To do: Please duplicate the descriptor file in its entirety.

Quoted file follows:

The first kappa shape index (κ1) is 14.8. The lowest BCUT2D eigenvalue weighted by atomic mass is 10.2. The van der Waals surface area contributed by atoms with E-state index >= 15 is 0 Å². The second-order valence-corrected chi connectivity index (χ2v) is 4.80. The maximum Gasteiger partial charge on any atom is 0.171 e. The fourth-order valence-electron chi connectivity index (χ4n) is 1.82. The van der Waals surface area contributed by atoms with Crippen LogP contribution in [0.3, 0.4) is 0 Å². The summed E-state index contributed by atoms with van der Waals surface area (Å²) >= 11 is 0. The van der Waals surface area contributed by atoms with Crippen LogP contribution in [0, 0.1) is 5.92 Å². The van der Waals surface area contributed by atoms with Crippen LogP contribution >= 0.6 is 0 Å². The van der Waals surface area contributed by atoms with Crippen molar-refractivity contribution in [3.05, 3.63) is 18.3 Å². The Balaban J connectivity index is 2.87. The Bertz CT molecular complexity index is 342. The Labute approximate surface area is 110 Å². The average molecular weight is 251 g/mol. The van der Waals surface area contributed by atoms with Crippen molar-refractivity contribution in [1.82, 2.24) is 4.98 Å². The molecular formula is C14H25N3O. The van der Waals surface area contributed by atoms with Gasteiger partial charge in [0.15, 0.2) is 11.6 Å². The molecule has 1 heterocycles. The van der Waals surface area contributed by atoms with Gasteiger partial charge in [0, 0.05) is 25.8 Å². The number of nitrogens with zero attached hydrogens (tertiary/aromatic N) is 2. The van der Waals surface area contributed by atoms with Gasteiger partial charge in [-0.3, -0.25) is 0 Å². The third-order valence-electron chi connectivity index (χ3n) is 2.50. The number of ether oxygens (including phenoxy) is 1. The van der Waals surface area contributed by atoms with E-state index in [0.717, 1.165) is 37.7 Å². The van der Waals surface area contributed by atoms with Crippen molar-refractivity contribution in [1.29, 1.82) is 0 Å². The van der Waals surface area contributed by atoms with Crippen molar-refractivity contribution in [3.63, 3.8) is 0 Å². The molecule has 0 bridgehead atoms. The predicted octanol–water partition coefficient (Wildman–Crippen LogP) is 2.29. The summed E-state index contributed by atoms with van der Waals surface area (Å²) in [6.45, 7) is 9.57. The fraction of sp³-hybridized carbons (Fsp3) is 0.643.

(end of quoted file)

The first kappa shape index (κ1) is 14.8. The lowest BCUT2D eigenvalue weighted by atomic mass is 10.2. The van der Waals surface area contributed by atoms with E-state index >= 15 is 0 Å². The second-order valence-corrected chi connectivity index (χ2v) is 4.80. The maximum Gasteiger partial charge on any atom is 0.171 e. The fourth-order valence-electron chi connectivity index (χ4n) is 1.82. The van der Waals surface area contributed by atoms with Crippen LogP contribution in [0.3, 0.4) is 0 Å². The summed E-state index contributed by atoms with van der Waals surface area (Å²) >= 11 is 0. The van der Waals surface area contributed by atoms with Crippen LogP contribution in [0, 0.1) is 5.92 Å². The van der Waals surface area contributed by atoms with Crippen LogP contribution >= 0.6 is 0 Å². The van der Waals surface area contributed by atoms with Crippen molar-refractivity contribution in [3.05, 3.63) is 18.3 Å². The Balaban J connectivity index is 2.87. The Bertz CT molecular complexity index is 342. The Labute approximate surface area is 110 Å². The average molecular weight is 251 g/mol. The van der Waals surface area contributed by atoms with Crippen molar-refractivity contribution in [1.82, 2.24) is 4.98 Å². The molecular formula is C14H25N3O. The van der Waals surface area contributed by atoms with Gasteiger partial charge in [0.15, 0.2) is 11.6 Å². The molecule has 1 heterocycles. The van der Waals surface area contributed by atoms with Gasteiger partial charge in [0, 0.05) is 25.8 Å². The number of nitrogens with zero attached hydrogens (tertiary/aromatic N) is 2. The van der Waals surface area contributed by atoms with Gasteiger partial charge in [-0.3, -0.25) is 0 Å². The third-order valence-electron chi connectivity index (χ3n) is 2.50. The number of ether oxygens (including phenoxy) is 1. The van der Waals surface area contributed by atoms with E-state index in [0.717, 1.165) is 37.7 Å². The van der Waals surface area contributed by atoms with Crippen molar-refractivity contribution in [1.29, 1.82) is 0 Å². The van der Waals surface area contributed by atoms with Crippen molar-refractivity contribution in [3.63, 3.8) is 0 Å². The molecule has 0 bridgehead atoms. The predicted octanol–water partition coefficient (Wildman–Crippen LogP) is 2.29. The summed E-state index contributed by atoms with van der Waals surface area (Å²) in [6.45, 7) is 9.57. The fraction of sp³-hybridized carbons (Fsp3) is 0.643.